Last update: 06-Dec-2013 3:55 am
Friday, December 06, 2013
Trinidad & Tobago Guardian Online
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Super grain quinoa
Pronounced kee-no-ah or keen-wah, this superfood is very much in demand today. Grown 12,000 feet up in the Andes in Bolivia, quinoa is touted by health experts to be a powerful super grain. Technically it is really a pseudo-grain, because it is the seed of a beet relative. It’s nutritional profile is very powerful because it contains the perfect balance of all nine amino acids needed for human nutrition, and this type of profile is rarely found in plant foods. It is also a good source of iron and fibre; it is gluten free and quick cooking. Quinoa comes in many colours, the most popular being red, black and white. The taste and nutritional profile of all three colours are the same but they vary in texture. When cooked the white tends to be fluffy where as the red and black tend to have a crunchier texture.
It is very easy to cook, you will need to rinse the quinoa in some cool pipe water before cooking, because the seeds are covered in a naturally occurring, bitter tasting, predator-protective substance called saponin. Rinsing removes the bitterness. To cook one cup of quinoa, you will need to add two cups of water, bring to a boil, cover and simmer for 15 to 20 minutes. When cooked the seeds seem translucent and the white string, which is part of the hull, becomes visible. Quinoa is very versatile, it can be used in much the same way as a rice pilaf or in salads. It’s also a great protein booster for a pot of vegetarian chili. It’s delicious in quinoa and potato cakes. You can also add it to your baking for extra protein and texture. The Bolivian supergrain is available at some supermarkets and health shops around the country.
SPICED QUINOA PILAF
1 cup quinoa, washed and drained
2 tbsps olive oil
1 small onion, sliced
2 cloves garlic, finely chopped
1 tsp turmeric
1 tsp cinnamon
1 tsp ground coriander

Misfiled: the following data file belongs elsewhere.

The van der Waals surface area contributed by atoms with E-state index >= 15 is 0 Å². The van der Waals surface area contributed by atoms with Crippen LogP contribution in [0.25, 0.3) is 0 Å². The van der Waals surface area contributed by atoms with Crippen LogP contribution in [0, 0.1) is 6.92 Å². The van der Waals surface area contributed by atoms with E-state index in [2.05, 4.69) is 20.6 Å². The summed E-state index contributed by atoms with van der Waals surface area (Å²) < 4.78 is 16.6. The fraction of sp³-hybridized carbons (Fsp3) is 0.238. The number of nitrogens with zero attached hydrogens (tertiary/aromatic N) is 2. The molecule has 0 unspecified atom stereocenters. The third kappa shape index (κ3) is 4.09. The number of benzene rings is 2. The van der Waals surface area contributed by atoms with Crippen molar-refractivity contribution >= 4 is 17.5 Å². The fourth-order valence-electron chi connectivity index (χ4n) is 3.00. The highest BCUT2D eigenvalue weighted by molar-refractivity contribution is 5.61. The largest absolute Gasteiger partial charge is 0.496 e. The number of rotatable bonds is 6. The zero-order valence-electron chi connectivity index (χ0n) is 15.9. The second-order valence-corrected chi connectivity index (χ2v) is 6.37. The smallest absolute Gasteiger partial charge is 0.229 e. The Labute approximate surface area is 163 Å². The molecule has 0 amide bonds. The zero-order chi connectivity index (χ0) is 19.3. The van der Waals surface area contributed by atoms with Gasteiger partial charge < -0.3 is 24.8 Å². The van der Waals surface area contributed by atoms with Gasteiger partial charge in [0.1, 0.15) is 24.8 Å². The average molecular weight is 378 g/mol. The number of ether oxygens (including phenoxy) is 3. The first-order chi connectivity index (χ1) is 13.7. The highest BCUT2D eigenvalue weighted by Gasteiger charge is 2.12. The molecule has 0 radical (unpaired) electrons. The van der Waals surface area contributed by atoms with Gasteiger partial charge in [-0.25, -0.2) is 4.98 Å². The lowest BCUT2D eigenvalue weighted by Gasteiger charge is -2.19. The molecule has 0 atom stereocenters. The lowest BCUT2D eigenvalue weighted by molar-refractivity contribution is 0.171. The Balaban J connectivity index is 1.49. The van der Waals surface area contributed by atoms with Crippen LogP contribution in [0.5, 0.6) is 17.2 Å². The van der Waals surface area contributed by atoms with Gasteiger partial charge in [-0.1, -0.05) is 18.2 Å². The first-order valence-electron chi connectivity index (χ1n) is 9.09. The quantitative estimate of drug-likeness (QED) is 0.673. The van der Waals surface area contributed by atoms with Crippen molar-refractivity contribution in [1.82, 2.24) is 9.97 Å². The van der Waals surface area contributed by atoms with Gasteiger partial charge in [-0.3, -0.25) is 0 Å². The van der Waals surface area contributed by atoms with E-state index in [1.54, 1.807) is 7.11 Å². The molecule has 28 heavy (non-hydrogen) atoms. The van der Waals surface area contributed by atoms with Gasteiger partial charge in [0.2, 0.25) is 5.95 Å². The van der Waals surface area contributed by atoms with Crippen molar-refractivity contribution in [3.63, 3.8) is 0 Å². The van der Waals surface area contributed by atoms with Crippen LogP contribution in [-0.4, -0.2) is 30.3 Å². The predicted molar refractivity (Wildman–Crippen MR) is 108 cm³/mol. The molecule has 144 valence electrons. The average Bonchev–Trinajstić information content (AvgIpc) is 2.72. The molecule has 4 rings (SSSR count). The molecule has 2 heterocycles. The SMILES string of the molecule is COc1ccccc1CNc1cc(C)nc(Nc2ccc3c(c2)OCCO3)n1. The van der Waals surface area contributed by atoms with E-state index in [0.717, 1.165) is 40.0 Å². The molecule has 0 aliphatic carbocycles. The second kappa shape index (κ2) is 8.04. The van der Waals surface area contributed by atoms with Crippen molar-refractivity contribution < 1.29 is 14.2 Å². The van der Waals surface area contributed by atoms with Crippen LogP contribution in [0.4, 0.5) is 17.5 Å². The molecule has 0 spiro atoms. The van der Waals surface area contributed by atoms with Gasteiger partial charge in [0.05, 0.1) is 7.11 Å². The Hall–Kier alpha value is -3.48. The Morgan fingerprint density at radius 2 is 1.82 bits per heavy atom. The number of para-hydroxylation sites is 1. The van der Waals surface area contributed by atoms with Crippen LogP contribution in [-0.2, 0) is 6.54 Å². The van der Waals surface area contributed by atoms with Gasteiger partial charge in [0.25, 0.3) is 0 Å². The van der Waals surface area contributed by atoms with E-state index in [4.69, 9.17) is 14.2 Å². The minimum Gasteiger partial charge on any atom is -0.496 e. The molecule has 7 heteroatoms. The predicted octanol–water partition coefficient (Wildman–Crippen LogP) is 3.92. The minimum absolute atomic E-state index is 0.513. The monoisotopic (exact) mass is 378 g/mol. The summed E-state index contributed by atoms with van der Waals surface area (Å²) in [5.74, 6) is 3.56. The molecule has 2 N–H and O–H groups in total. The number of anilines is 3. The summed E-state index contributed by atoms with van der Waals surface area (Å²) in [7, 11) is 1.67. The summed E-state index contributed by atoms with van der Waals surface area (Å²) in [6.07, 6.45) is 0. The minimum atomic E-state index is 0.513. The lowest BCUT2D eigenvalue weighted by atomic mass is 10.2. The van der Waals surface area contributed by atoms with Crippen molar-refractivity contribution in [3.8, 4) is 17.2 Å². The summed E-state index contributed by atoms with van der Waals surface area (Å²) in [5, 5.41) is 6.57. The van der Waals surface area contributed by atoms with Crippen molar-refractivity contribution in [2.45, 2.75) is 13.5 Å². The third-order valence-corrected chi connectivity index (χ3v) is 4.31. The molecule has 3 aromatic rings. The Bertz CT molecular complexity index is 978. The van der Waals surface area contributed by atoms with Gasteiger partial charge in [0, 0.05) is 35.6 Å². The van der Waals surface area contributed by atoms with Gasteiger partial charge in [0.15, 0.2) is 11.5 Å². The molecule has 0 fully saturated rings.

2 tbsps raisins or currants
2 cups vegetable broth
1/4 cup toasted slivered almonds
1/4 cup chopped parsley
Heat olive oil in a medium sized saucepan.
Add onion, and garlic and sauté until fragrant.
Add turmeric, cinnamon and coriander, gently sauté until spices are fragrant.
Add raisins or currants, stir.
Now add the washed quinoa to pot, stir, pour in broth.
Bring to a boil, cover and simmer for 15 to 20 minutes until tender.
Fluff, add almonds and parsley.
Serves four to six
CUMIN SCENTED QUINOA AND POTATO CAKES
1 cup quinoa
2 cups water
1 tbsp olive oil
1 small onion, finely chopped
2 cloves garlic, finely chopped
2 medium potatoes, boiled and crushed
1 teaspoon, roasted ground geera/cumin
1 tsp pepper sauce
Oil to fry cakes
Wash quinoa and drain.
Combine quinoa and two cups water, bring to a boil, cover and simmer for 15 to 20 minutes until tender.
Warm olive oil in a frying pan, and sauté onion and garlic until translucent.
Add to quinoa and stir, now add mashed potato, combine well.
Add geera and pepper sauce, season with salt.
Combine, form the mixture into 12 rounds, and press gently to form cakes.
Heat oil and fry for a few minutes per side, remove and drain on paper towels.
Serve with steamed vegetables for a vegetarian meal, or al an accompaniment to any entrée.
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